An interview with Mike Roselle.
The austerity fetish of those making economic decisions is killing Europe’s economy.
The last few days have provided further proof.
“Spain officially slipped back into recession for the second time in three years Monday, after following the German remedy of deep retrenchment in public outlays, joining Italy, Belgium, the Netherlands and the Czech Republic,” the New York Times reported this week.
And more bad news has followed.
“Britain slid back into recession in the first quarter of the year, according to official figures released Wednesday, undercutting the government's argument that its austerity program was working,” says today’s Times.
But those in charge seem to be eternally clueless.
“We must persevere,” said Mario Draghi, president of the European Central Bank.
Draghi’s obliviousness becomes more understandable when you look at his background. From 2002 to 2005, Draghi was managing director and European vice president of Goldman Sachs. His outlook represents that of a hard-hearted investment banker, more interested in listening to the concerns of the financial sector than of the people. Goldman Sachs has been a master of putting such folks in charge of the global economic system.
‘They’re simply the best at building political networks, and that has earned them the name ‘Government Sachs,’ ” Marc Roche, author of a book on the firm, explained to the New Internationalist magazine. “In Europe they stay clear of ex-politicians; instead they go for ex-European Commissioners and former central bankers. These work as door openers. They help the bank to get access to those in power, and they show them how the EU works.”
Ironically, this very same Goldman Sachs colluded a few years ago with the Greek government to hide the true extent of its debt.
Calvin Trillin asked in The Nation:
In all the world—across the sea
Or in the tropics—could there be
One closed-door shady deal that lacks
Conspirators from Goldman Sachs?
But instead of Goldman Sachs, it’s Greek citizens who are getting punched in the stomach.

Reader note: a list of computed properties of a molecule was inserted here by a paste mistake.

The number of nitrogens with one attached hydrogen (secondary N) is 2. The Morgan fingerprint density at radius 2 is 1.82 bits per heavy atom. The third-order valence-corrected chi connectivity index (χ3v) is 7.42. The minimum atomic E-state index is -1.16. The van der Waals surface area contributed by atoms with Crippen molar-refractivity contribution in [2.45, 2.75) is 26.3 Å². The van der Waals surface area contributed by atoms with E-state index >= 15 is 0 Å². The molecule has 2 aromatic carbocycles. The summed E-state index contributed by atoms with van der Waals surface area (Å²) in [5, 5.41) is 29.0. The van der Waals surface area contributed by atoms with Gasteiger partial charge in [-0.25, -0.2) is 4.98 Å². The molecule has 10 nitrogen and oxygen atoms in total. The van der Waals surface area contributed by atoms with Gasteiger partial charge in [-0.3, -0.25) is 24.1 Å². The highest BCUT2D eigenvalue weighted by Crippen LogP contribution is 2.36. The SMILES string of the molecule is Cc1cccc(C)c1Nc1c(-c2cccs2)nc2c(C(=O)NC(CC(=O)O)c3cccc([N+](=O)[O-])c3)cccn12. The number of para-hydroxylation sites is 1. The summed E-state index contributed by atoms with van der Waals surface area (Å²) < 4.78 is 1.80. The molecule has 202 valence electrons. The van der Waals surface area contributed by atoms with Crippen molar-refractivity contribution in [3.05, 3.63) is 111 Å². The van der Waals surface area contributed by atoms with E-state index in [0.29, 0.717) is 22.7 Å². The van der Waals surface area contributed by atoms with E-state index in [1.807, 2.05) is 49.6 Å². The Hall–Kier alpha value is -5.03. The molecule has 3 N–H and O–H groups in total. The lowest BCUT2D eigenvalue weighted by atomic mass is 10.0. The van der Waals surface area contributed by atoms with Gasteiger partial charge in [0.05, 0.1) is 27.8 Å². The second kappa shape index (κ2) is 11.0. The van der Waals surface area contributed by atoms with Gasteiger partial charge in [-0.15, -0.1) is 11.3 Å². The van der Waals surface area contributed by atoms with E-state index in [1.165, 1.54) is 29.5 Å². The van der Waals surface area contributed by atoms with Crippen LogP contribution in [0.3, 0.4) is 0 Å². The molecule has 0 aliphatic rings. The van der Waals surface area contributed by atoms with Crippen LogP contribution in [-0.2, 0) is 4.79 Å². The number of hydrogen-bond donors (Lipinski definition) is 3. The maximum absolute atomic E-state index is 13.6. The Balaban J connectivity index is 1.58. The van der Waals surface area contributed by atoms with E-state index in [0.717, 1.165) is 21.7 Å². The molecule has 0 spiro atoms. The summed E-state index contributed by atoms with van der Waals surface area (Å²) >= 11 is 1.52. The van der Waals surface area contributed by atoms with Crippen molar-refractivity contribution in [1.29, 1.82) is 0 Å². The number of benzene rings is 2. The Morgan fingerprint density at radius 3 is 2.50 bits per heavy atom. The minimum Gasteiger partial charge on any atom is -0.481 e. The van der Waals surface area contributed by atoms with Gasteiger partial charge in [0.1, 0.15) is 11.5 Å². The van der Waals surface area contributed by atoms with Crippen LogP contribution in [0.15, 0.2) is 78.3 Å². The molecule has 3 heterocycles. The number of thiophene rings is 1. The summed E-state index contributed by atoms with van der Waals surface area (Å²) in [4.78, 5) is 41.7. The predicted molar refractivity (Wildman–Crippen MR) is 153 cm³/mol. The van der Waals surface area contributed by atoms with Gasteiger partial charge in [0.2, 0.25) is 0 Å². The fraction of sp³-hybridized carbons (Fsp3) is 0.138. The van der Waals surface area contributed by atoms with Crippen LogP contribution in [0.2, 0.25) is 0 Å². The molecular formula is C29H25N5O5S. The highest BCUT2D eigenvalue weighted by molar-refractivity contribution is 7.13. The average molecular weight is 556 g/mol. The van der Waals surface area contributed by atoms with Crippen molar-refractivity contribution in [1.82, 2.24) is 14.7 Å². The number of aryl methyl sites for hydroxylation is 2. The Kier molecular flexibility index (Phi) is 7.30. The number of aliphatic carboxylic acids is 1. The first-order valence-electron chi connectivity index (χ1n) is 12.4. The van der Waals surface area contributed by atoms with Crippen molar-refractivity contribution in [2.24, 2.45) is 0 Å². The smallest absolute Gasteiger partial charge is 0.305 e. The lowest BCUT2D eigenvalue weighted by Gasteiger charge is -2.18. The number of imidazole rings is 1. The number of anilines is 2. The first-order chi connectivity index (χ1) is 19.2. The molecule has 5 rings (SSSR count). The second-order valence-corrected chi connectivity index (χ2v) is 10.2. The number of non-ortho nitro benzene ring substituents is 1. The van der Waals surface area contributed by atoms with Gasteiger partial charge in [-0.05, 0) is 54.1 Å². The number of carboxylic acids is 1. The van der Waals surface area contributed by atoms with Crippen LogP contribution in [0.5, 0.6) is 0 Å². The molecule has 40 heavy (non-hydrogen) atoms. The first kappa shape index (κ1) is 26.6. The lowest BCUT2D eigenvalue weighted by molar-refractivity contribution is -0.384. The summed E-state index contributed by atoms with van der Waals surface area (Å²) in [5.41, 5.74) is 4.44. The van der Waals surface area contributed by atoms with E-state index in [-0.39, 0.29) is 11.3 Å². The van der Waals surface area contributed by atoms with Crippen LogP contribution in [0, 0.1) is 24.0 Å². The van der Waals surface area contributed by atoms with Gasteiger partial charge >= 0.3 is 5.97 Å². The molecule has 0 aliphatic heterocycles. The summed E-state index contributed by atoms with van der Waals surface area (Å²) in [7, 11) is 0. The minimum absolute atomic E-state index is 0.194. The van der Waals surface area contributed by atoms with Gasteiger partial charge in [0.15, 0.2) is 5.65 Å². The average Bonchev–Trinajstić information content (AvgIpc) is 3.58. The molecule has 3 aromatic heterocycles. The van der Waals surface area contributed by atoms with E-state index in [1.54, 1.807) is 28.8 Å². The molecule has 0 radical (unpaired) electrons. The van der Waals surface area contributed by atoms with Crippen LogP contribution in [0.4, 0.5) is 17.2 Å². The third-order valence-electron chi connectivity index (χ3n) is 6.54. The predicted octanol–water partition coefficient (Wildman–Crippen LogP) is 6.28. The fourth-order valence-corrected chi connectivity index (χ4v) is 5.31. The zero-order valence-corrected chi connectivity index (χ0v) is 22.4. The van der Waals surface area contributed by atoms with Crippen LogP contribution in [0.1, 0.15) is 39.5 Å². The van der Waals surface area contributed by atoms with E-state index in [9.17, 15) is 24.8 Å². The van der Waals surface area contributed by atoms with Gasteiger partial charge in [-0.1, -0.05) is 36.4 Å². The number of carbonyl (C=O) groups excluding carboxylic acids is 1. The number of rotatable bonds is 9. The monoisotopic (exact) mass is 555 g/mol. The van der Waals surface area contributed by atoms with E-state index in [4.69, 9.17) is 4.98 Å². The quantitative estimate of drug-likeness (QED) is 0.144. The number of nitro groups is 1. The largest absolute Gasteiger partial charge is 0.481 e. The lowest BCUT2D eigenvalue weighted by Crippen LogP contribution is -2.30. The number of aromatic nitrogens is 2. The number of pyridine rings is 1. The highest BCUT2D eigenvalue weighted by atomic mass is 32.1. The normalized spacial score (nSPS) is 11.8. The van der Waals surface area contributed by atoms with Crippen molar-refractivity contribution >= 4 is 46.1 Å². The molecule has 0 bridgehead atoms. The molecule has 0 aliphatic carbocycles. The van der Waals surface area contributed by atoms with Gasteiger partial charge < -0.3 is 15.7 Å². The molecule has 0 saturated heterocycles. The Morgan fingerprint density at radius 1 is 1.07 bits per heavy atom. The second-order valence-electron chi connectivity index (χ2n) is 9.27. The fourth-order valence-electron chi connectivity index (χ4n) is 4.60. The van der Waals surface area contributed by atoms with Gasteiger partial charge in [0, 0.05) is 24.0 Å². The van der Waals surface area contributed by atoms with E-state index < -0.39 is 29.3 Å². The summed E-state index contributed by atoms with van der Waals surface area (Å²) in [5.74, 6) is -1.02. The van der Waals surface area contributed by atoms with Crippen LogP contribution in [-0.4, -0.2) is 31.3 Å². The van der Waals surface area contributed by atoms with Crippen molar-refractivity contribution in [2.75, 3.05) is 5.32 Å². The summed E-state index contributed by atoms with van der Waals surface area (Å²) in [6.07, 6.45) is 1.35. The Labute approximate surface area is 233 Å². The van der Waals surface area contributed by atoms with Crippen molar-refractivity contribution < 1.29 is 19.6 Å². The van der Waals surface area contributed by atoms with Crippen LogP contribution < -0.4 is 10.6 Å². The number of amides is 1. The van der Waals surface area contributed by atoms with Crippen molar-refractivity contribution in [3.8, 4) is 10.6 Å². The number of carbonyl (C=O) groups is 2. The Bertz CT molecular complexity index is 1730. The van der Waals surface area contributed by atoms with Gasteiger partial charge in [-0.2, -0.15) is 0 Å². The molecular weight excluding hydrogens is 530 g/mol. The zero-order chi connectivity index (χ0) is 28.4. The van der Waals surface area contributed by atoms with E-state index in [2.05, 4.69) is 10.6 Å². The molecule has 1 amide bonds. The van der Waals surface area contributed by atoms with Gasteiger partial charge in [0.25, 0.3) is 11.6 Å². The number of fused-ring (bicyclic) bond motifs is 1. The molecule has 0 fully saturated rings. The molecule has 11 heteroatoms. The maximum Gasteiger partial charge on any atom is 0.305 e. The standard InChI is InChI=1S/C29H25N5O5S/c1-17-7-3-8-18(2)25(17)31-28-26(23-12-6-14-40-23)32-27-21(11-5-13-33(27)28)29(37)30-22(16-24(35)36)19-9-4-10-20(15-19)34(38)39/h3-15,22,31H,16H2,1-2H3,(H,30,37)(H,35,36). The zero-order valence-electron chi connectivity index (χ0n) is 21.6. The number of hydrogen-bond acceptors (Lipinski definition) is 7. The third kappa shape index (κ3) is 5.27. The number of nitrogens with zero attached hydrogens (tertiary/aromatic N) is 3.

“Greece is heading for stagnation, but even that will look desirable compared with the hell the country will face in 2012-13,” University of London Professor (and Progressive contributor) Costas Lapavitsas writes in The Guardian. “Amid an unprecedented depression, the government is aiming for large primary budget surpluses, and there will be substantial cuts in investment and consumption. The prospects for economy and society are catastrophic.”
Indeed, the outlook for the whole of Europe is dire due to an appallingly misguided economic strategy.
“This represents a stunning failure of policy,” Nobel laureate Paul Krugman wrote a few months ago. “And it's a failure, in particular, of the austerity doctrine that has dominated elite policy discussion both in Europe and, to a large extent, in the United States for the past two years.”
There are ways out of this mess. Expansionary spending modeled on the American New Deal is one route. And an exit from the Eurozone for individual countries (such as Greece) is another.
There are indications of change. French President Nicholas Sarkozy is likely headed for impending defeat, with his replacement, Francois Hollande, signaling a possible course correction. And people are rising up all over Europe.
European policymakers need to get rid of their ruinous ideas—now.
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